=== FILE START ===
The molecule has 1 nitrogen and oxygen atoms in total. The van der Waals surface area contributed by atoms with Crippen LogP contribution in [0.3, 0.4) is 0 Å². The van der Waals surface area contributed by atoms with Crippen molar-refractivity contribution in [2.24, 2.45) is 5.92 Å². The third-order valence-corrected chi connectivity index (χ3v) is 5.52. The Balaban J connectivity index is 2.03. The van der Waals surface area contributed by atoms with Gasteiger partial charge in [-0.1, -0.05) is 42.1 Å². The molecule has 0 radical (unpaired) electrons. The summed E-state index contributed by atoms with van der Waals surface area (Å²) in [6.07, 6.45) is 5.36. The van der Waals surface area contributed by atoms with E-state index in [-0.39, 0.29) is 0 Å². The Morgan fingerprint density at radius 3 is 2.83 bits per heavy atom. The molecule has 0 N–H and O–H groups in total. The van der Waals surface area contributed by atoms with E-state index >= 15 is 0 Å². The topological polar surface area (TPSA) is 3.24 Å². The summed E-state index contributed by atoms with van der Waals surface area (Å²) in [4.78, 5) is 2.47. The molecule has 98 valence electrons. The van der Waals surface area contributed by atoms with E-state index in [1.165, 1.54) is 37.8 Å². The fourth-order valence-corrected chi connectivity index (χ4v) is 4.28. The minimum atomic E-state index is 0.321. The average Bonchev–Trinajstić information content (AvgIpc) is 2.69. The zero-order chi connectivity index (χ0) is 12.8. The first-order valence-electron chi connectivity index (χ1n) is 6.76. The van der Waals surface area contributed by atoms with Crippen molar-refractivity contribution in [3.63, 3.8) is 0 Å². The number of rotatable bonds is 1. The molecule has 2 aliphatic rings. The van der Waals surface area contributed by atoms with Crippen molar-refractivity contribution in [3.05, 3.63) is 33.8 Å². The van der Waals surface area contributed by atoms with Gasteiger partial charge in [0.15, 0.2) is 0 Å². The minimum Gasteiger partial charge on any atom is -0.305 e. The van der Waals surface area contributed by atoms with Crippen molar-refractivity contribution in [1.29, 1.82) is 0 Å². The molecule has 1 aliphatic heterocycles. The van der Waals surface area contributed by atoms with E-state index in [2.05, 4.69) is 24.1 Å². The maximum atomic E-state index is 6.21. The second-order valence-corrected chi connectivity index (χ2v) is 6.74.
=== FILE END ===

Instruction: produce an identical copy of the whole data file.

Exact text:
The molecule has 1 nitrogen and oxygen atoms in total. The van der Waals surface area contributed by atoms with Crippen LogP contribution in [0.3, 0.4) is 0 Å². The van der Waals surface area contributed by atoms with Crippen molar-refractivity contribution in [2.24, 2.45) is 5.92 Å². The third-order valence-corrected chi connectivity index (χ3v) is 5.52. The Balaban J connectivity index is 2.03. The van der Waals surface area contributed by atoms with Gasteiger partial charge in [-0.1, -0.05) is 42.1 Å². The molecule has 0 radical (unpaired) electrons. The summed E-state index contributed by atoms with van der Waals surface area (Å²) in [6.07, 6.45) is 5.36. The van der Waals surface area contributed by atoms with E-state index in [-0.39, 0.29) is 0 Å². The Morgan fingerprint density at radius 3 is 2.83 bits per heavy atom. The molecule has 0 N–H and O–H groups in total. The van der Waals surface area contributed by atoms with E-state index >= 15 is 0 Å². The topological polar surface area (TPSA) is 3.24 Å². The summed E-state index contributed by atoms with van der Waals surface area (Å²) in [4.78, 5) is 2.47. The molecule has 98 valence electrons. The van der Waals surface area contributed by atoms with E-state index in [1.165, 1.54) is 37.8 Å². The fourth-order valence-corrected chi connectivity index (χ4v) is 4.28. The minimum atomic E-state index is 0.321. The average Bonchev–Trinajstić information content (AvgIpc) is 2.69. The zero-order chi connectivity index (χ0) is 12.8. The first-order valence-electron chi connectivity index (χ1n) is 6.76. The van der Waals surface area contributed by atoms with Crippen molar-refractivity contribution in [3.63, 3.8) is 0 Å². The number of rotatable bonds is 1. The molecule has 2 aliphatic rings. The van der Waals surface area contributed by atoms with Crippen molar-refractivity contribution in [3.05, 3.63) is 33.8 Å². The van der Waals surface area contributed by atoms with Gasteiger partial charge in [0.15, 0.2) is 0 Å². The minimum Gasteiger partial charge on any atom is -0.305 e. The van der Waals surface area contributed by atoms with Crippen molar-refractivity contribution in [1.29, 1.82) is 0 Å². The molecule has 1 aliphatic heterocycles. The van der Waals surface area contributed by atoms with E-state index in [2.05, 4.69) is 24.1 Å². The maximum atomic E-state index is 6.21. The second-order valence-corrected chi connectivity index (χ2v) is 6.74.